Should government be for sale to the highest bidder?
Most of us would say no. However, in recent decisions a majority of the U.S. Supreme Court has been chipping away at our nation's campaign finance laws because of a flawed equation that money equals speech, and a narrow and naive view of what qualifies as corruption.
The question will come before the U.S. Supreme Court in the case of McCutcheon vs. FEC, scheduled for oral argument on Tuesday. At stake is the abolishment of aggregate federal contribution limits by individuals. If the court overturns current law, a single donor will be able to spend as much as $3.6 million in federal campaigns in a single election cycle. The current limit is an already a hefty $123,200.
Although all legal precedent suggests that contribution limits should be affirmed, a majority of the current court has exhibited aversion to campaign finance reforms that have passed in the last century.
McCutcheon is the bad sequel to the 2010 Citizens United decision that opened the floodgates to unlimited spending by corporations and wealthy individuals who make so called "independent" campaign expenditures. One result of the Citizens United case is that for the first time since 1906, corporations can legally contribute to political campaigns.
If the court also decides to overturn individual contribution limits in the McCutcheon case, it will be putting the nail in the coffin for reforms that have attempted to mitigate the influence of moneyed interests effectively buying public policy. Essentially, the wealthiest 1 percent will be able to buy elections. We will return to the very bad old pre-Watergate days, when huge contributions were passed to candidates in brown paper bags.
Despite the strong historic precedents affirming contribution limits, the court has increasingly equated free speech with both unlimited contributions and expenditures. The McCutcheon case is about the corruption of our democracy. It's about a relatively few wealthy people believing that they can spend as much money to influence politicians as money can buy.
No one's free speech or participation is being threatened in McCutcheon. In fact, Common Cause contends that truly free speech is obliterated when the very wealthy use their profits to buy influence that makes them richer at our expense.
The size of your wallet shouldn't determine the impact of your voice in our democracy. Our current system is not "free speech," but instead very expensive speech that only the wealthy can afford. And, it's even more expensive when the officials who benefit from this largesse end up making bad public policy for which the rest of us end up paying.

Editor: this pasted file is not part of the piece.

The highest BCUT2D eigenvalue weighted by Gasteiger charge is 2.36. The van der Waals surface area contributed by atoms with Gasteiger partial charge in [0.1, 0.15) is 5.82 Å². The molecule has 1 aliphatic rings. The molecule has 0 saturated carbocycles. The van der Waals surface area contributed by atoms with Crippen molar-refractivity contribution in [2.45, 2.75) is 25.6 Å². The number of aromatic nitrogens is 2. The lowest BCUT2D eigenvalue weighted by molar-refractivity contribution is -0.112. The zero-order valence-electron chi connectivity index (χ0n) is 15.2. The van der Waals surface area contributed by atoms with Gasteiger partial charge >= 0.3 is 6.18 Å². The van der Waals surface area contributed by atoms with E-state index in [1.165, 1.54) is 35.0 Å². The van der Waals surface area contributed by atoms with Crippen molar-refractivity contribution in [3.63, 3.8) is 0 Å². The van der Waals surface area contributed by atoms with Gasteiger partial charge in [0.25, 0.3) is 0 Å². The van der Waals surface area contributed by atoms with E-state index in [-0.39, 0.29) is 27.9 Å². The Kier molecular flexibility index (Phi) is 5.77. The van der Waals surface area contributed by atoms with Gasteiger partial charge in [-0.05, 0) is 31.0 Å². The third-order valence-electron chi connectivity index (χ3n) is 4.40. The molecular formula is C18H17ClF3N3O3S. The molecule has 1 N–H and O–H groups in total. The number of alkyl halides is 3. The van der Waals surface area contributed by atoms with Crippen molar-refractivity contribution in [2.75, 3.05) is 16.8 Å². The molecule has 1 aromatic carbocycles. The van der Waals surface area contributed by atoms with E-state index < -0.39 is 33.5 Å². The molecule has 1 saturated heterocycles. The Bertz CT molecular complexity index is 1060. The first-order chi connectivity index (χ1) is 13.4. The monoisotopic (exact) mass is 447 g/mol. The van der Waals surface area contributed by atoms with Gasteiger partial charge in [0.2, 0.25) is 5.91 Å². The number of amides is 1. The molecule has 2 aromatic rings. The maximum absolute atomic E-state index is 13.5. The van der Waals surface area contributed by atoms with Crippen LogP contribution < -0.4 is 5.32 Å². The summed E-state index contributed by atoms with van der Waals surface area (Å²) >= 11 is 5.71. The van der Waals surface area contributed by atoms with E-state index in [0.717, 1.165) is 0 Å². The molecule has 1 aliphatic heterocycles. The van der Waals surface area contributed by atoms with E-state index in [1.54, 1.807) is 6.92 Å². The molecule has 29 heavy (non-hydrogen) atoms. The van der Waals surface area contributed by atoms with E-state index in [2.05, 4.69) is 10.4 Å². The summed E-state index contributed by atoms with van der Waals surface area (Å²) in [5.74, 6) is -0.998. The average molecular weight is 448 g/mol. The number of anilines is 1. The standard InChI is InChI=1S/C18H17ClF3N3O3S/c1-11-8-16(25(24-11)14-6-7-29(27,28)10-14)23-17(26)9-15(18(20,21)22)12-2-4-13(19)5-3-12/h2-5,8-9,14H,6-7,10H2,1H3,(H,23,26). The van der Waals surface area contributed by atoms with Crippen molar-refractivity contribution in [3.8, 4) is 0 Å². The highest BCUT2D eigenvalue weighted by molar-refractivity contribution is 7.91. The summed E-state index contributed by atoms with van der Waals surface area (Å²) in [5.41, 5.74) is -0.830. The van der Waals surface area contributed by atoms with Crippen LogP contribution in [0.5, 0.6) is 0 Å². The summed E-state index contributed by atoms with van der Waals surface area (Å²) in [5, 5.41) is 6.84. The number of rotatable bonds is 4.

So, what's the answer to a broken campaign finance system that is nothing short of state-sponsored legalized bribery? In the short term, Congress, the FEC and the SEC must require more disclosure of political spending and advertising. Corporations should be required to disclose political spending to their shareholders. So-called super PACs, which usually become little more than unofficial arms of campaigns, should be more closely regulated so that their expenditures are truly independent from those campaigns.
In the medium term, we need to pass small, donor-funded public finance systems at the state and federal level. Such programs have worked well in Maine, Arizona and Connecticut. Even Florida has a system that worked well for statewide offices, until our governor tapped into his personal fortune to evade its required expenditure limits. Encouraging small contributions from individual sources frees candidates from having to scrounge for large contributors who seek a return on their investment.
Long-term, we need to pass a constitutional amendment to overturn Citizens United, affirm both the right and the obligation of Congress to regulate the role of money in politics, and reverse the court's decisions that have equated free speech with unlimited contributions and expenditures.
But if the McCutcheon case overturns the current, already very generous contribution limits, the very wealthy will be able to spend almost 30 times more to effectively buy politicians.
Peter Butzin is the state chair and a member of the national governing board of Common Cause. He wrote this exclusively for the Tampa Bay Times.